As for (1), when a user calms his or her mind on purpose, the curving lines drawn by the visualizer change to various colors. With regard to (2), if an appropriate application is developed, it will be possible to realize a brain training game in which the challenge level changes in real time in accordance with the degree of brain's tension. source

My comment:That's awesome. Application is the first step to creation. Or something like this. Imagine the usefulness of such device if it's combined with programs like i-doser that take you to different brain states. You can see on the screen whether you got where you wanted to go.

Brain Implants for the World's First Cyborg


By Pratima Harigunani / Source: Ciol.com

World's first ever Cyborg, Professor Kevin Warwick, Department of Cybernetics, University of Reading, is just six to eight years away from another implant, this time a brain implant.

This experiment would be in the area of bi-directional communication. Currently the investigation process is on for brain-computer links, in particular an implant into the brain, which acts bi-directionally.

As Warwick tells, "This probably will mean retraining neurons within the brain to alter their basic functioning. The main reason here would be for bi-directional communication. Clearly this is different to space projects. I believe it is far more important as it really changes what it means to be human."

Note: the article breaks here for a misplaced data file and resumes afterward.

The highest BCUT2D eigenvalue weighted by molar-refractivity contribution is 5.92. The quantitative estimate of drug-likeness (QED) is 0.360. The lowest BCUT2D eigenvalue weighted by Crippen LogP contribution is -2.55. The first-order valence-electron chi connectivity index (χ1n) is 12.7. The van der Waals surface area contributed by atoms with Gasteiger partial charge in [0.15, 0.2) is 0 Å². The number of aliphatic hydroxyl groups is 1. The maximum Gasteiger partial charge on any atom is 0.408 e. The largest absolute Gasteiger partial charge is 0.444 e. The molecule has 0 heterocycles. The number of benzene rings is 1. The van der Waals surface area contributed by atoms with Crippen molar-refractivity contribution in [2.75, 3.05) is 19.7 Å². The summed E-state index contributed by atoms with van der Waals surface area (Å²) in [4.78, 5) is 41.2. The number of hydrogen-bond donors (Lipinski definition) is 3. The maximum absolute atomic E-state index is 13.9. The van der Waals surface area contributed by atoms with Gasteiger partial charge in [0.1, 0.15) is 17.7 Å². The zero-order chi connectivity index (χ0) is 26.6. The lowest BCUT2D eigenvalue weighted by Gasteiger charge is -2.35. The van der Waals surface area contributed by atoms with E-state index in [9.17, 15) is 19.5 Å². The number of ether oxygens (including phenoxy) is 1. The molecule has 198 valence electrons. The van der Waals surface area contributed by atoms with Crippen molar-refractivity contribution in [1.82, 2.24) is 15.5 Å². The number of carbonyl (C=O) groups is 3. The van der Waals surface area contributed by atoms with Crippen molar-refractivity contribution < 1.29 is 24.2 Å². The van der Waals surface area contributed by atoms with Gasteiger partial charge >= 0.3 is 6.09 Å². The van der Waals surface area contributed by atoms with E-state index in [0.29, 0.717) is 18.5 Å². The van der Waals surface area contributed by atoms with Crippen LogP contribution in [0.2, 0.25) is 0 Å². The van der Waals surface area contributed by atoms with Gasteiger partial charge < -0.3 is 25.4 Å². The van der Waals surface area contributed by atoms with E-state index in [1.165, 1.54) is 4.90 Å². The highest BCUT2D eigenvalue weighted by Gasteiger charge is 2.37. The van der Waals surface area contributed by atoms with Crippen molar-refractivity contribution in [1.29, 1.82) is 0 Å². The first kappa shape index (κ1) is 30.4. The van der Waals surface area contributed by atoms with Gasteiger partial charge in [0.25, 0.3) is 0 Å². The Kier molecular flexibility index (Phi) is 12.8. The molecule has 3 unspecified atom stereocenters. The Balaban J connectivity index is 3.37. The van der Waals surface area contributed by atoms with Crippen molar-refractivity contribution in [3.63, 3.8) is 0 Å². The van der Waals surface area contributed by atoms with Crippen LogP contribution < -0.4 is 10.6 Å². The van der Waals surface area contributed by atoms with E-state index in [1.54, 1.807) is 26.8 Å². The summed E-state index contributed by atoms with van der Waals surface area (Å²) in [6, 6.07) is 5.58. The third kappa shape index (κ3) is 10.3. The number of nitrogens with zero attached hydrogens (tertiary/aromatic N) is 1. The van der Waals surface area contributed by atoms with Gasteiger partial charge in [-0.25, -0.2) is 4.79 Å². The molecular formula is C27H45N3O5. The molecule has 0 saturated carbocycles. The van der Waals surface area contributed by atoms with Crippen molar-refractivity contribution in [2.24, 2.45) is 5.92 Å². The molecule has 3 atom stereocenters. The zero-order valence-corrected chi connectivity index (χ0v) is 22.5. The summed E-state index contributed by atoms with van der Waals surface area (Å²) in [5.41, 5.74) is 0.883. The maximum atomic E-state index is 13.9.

In the year 1998, Professor Kevin Warwick and his team at the department of Cybernetics, University of Reading had underwent an operation to surgically implant a silicon chip transponder in his forearm that allowed a computer to monitor him as he moved through halls and offices of the Department of Cybernetics using a unique identifying signal emitted by the implanted chip and also allowed him to operate doors, lights, heaters and other computers without lifting a finger.

The second phase of the experiment Project Cyborg 2.0 got underway in March 2002 with an aim of studying how a new implant could send signals back and forth between Warwick's nervous system and a computer.

His team is presently busy with the rat brain project, a biological robot controlled by a blob of rat brain created by the scientists. The project is at an interesting turn as it moves on to study memories vis-à-vis brain.

"We are now about to investigate how memories manifest themselves in the brain – hopefully this will give us some leverage in dealing with Alzheimer's disease," shares Warwick.

The project entails a wheeled machine wirelessly linked to a bundle of neurons kept at body temperature in a sterile cabinet while signals from the "brain" allow the robot to steer left or right to avoid objects in its path.